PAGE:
After nearly 20 years working as a skin care specialist, Joy Patterson decided it was time for a change. Well, so to speak.
Certain trades and professions just run in a family's blood. For some, it is woodworking, for some it is law, others it's the military. Restaurants run in Patterson's family.
She has years of experience helping her mother in family restaurants, her brother opened a restaurant in Atlanta and an aunt and an uncle own a restaurant and a cafe respectively in West Virginia.
Two weeks ago today, Patterson opened Porterdale Perk and Café, a coffee shop and café on Broad Street in the Cotton Mill retail space next to the Porterdale Mill Lofts.
"I said I wasn't going to do anything with restaurants ever," Patterson said Wednesday morning, sitting in her new café.
Porterdale Perk offers premium in-season coffee from Counter Culture as its house blend and can make cappuccinos and lattes as well.
The menu includes homemade soups, sandwiches from tuna and chicken salad to Reuben and turkey paninis, to pizza and breakfast sandwiches. In the spring, Patterson said the menu would change with the season, bringing on lighter soups, fruit and fresh local vegetables from the farmer's market across the street.
"As many things as we can do homemade, we will do," she said.
The café is set up with comfort in mind, with free Wi-Fi and cushioned benches, but she moved away from the "living space" arrangement of the prior occupant, the bookstore and coffee shop Tattersall's.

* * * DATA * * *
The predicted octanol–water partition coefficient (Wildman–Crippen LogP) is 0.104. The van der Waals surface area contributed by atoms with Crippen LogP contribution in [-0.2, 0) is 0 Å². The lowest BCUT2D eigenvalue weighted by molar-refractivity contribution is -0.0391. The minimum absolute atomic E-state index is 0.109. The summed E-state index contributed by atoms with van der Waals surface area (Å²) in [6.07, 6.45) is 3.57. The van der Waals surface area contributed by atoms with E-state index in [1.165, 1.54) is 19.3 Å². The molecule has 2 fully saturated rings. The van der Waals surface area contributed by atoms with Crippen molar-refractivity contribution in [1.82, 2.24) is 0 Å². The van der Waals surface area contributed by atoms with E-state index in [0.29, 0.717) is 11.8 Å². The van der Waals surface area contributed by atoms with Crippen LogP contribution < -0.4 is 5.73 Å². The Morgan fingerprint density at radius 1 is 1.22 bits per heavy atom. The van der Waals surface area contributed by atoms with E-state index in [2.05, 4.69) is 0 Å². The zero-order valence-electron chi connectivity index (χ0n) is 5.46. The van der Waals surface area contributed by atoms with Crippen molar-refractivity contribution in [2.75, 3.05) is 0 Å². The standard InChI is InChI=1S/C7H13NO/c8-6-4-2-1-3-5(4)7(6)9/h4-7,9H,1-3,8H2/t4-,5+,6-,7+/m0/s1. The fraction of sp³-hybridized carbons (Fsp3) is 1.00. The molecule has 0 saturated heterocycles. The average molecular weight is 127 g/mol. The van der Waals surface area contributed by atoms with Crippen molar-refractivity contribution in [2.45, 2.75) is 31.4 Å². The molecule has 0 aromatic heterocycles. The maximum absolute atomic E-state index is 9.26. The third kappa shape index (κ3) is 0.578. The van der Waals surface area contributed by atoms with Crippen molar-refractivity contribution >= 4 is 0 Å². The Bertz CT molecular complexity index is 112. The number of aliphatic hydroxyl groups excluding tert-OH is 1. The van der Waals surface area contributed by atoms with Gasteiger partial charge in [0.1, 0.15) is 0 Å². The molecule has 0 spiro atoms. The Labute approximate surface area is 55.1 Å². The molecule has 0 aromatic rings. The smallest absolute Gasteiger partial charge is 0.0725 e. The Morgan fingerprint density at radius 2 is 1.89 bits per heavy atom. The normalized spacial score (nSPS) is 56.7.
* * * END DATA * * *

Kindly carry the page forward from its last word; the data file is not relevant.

"When I think of a coffee shop, I think of something comfortable," Patterson said.
All the restaurant experience and family tradition, as well as the business experience gained from years of helping to run the skin care clinic, helped to minimize surprises. But nothing goes exactly as planned.
"You do change some things as you go, but you have to plan," she said.
Her plan is off to a good start, though. Porterdale Perk opened on Dec. 2, the day of Porterdale's Christmas parade and tree lighting ceremony. Hundreds of people lined Broad Street, right outside the café, that evening to watch the parade.
"The first day we were open was for the parade. Mom came to visit, and after a while, she was bussing tables and helping out," Patterson said.
The following Thursday, Dec. 8, the city held a tour of historic homes in the little city, including the John Porter House and several apartments in the Lofts. And a unique Christmas carol event, called TubaChristmas because the carols were played by a tuba-only ensemble, attracted dozens of people Sunday afternoon. The events helped Porterdale Perk have a successful first two weeks.
She and her brother scouted out several locations nearby, including in Covington and Social Circle, and decided on Porterdale because of the traffic on Broad Street, the mix of people and the contrast of antique and new, such as the turn-of-the-20th-century textile mill renovated into modern apartments.
Patterson used that contrast in the restaurant as well, serving café sandwiches and coffee in antique dishes. "I love to mix modern and antique," she said.
Besides the antique-modern feel of Porterdale, she said she liked the variety of people in and around the city. "We've had lawyers, people who work for Delta, college students and a Bible study group one Friday," she said.
Of course, it may have influenced her decision that her husband is an officer in the Porterdale Police Department.
Patterson was born in West Virginia and went to high school near Chicago, but followed her parents here after graduation. She has lived in Georgia for 19 years and currently lives with her husband Ricky in Social Circle.